The lumber market remains very volatile, but recent action has given indication of a bullish reversal. We believe a long position in lumber may be attractive at recent prices.
Posted below is a chart of lumber against Managed Money net longs.
As can be seen, lumber is a very volatile commodity, and trading it is not for the faint of heart. However, with great volatility comes great opportunity.
The chart shows that Managed Money basically controls the lumber market, with movements in Managed Money net long positions tracking very closely to price. The current Managed Money net long position stands at +492 contracts, the lowest since August 2010. From August 2010 until January 2011, lumber prices increased 66%, shown on the next chart.
This chart also shows aggregate open interest on lumber futures. As can be seen, aggregate open interest dropped from a high of 12k to stabilizing at 10k. However, even after stabilizing at 10k, the price of lumber continued to drop precipitously. This would seem to suggest that the beginnings of the decline were caused by long liquidation, and then the rest of the decline may have been caused by new shorts entering the market. The chart of Managed Money total short contracts posted below reflects this logic exactly.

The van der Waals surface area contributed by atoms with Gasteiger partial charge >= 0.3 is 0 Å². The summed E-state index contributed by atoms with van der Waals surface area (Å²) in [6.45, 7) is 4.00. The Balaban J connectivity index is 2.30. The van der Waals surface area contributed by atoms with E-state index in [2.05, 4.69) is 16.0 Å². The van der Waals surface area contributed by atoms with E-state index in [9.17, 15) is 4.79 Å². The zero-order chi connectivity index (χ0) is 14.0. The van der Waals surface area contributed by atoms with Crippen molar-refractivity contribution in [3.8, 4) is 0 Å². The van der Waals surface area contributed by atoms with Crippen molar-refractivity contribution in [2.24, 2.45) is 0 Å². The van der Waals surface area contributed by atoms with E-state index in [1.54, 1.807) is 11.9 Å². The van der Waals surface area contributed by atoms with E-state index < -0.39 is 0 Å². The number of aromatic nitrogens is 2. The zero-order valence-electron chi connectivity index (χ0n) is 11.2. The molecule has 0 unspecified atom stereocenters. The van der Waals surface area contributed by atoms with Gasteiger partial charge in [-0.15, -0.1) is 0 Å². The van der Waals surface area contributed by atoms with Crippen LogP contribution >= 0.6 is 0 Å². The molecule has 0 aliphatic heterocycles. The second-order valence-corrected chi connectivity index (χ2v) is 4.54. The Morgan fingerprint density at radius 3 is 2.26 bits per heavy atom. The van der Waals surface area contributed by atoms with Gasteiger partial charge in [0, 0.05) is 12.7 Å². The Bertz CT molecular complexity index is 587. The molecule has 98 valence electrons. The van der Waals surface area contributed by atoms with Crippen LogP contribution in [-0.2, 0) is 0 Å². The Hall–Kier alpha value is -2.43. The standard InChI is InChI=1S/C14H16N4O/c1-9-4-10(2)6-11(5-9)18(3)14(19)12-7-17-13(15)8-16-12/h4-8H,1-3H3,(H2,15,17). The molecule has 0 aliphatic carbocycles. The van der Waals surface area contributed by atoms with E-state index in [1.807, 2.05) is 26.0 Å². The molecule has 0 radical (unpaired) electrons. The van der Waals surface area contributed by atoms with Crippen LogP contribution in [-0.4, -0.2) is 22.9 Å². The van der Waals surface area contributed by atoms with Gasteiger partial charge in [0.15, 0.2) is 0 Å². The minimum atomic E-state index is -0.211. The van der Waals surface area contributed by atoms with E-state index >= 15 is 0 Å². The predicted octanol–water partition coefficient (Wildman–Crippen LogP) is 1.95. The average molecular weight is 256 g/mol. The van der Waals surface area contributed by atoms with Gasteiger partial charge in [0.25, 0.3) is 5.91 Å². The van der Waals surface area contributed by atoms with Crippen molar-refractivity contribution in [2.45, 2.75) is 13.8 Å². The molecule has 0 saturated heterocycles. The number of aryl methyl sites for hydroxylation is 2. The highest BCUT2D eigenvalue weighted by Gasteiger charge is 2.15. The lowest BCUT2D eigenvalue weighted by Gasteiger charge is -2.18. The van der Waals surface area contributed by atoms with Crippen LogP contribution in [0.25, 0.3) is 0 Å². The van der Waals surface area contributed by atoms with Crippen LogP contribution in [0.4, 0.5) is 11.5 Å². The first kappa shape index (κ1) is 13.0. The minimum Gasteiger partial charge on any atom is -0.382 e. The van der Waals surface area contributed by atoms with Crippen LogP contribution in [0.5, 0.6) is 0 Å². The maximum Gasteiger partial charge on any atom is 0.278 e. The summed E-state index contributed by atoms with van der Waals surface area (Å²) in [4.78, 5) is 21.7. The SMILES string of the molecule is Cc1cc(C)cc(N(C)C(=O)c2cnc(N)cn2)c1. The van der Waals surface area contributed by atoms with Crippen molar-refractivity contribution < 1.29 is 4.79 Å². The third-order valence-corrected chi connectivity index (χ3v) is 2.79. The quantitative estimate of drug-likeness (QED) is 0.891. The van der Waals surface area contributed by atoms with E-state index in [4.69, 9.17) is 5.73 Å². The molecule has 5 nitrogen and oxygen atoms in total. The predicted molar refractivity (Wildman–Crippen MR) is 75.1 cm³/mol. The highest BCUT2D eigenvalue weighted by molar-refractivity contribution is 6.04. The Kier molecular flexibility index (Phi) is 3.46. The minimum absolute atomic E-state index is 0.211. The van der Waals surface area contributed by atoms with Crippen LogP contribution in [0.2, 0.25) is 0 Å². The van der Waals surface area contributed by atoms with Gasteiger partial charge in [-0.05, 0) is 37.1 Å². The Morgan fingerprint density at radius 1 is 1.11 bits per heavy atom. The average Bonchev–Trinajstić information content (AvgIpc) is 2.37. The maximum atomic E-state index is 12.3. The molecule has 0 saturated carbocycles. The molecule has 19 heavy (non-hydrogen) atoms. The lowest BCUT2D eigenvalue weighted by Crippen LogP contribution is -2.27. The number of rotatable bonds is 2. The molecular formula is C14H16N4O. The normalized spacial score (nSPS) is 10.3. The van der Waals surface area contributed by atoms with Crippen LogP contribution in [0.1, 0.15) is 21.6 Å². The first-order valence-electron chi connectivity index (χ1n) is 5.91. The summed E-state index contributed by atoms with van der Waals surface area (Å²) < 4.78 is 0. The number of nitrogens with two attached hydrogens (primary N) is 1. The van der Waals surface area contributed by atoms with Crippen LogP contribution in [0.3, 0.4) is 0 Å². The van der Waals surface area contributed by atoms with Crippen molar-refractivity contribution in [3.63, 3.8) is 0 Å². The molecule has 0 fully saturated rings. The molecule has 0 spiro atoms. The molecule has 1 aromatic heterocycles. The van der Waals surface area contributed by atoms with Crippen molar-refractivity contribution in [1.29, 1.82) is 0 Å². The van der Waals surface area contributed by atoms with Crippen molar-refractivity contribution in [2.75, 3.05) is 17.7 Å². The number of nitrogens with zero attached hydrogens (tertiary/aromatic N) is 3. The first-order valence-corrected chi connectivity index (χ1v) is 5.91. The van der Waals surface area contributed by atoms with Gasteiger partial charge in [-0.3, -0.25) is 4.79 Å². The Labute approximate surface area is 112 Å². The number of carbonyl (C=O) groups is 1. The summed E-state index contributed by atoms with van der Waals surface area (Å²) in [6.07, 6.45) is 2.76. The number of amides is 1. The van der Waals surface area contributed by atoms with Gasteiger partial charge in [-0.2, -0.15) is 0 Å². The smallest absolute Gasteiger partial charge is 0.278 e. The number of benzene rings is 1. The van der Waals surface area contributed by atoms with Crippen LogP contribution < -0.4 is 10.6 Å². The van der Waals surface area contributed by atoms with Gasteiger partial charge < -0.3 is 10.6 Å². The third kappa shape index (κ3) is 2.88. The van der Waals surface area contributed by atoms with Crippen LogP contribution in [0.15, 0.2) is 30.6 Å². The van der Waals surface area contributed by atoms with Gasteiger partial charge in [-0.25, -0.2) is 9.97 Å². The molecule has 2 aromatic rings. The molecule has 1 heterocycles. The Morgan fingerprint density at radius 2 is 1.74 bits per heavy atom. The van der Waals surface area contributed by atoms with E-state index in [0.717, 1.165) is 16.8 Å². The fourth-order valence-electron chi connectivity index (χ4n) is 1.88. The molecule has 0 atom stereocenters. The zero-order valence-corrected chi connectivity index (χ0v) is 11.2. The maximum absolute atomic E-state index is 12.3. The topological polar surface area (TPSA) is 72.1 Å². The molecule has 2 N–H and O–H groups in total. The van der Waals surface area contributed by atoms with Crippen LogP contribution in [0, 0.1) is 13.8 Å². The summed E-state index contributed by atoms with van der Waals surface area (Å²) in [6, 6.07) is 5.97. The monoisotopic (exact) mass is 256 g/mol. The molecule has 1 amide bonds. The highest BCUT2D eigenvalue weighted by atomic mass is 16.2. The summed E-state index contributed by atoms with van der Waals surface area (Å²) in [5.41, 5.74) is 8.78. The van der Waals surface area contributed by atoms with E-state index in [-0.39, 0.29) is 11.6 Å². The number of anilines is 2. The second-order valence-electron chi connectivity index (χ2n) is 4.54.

As can be seen, Managed Money short positions on lumber skyrocketed in April and May, coinciding exactly with the stabilization of aggregate open interest and price drop. The last time shorts got this high was in August 2010, and, again, lumber rallied 66% in the 4 months thereafter.
Last week’s housing starts numbers and this week’s existing home sales numbers were terrible. Housing starts, expected to be at +3.6%, actually came in at -10.6%. Existing home sales were -0.8% instead of the expected +2.0%. Both of these numbers should have been extremely bearish for lumber, since the primary use of lumber is in construction. However, the market’s bullish reaction is telling.
After the release of today’s bearish existing home numbers, lumber has actually rallied2.45% to $230. This indicates that there may be such a preponderance of short sellers in the market that lumber’s downside is capped, as there are few willing long liquidators at these prices and many short sellers who need to buy to cover.
We believe that as short sellers cover their short positions, (and hopefully the economy continues to show modest improvement) lumber prices will rebound due to the preponderance of buying.
ALL INFORMATION INCLUDED HEREIN IS THE OPINION OF THE FIRM AND SHOULD NOT BE CONSIDERED INVESTMENT ADVICE. PAST PERFORMANCE IS NOT NECESSARILY INDICATIVE OF FUTURE RESULTS.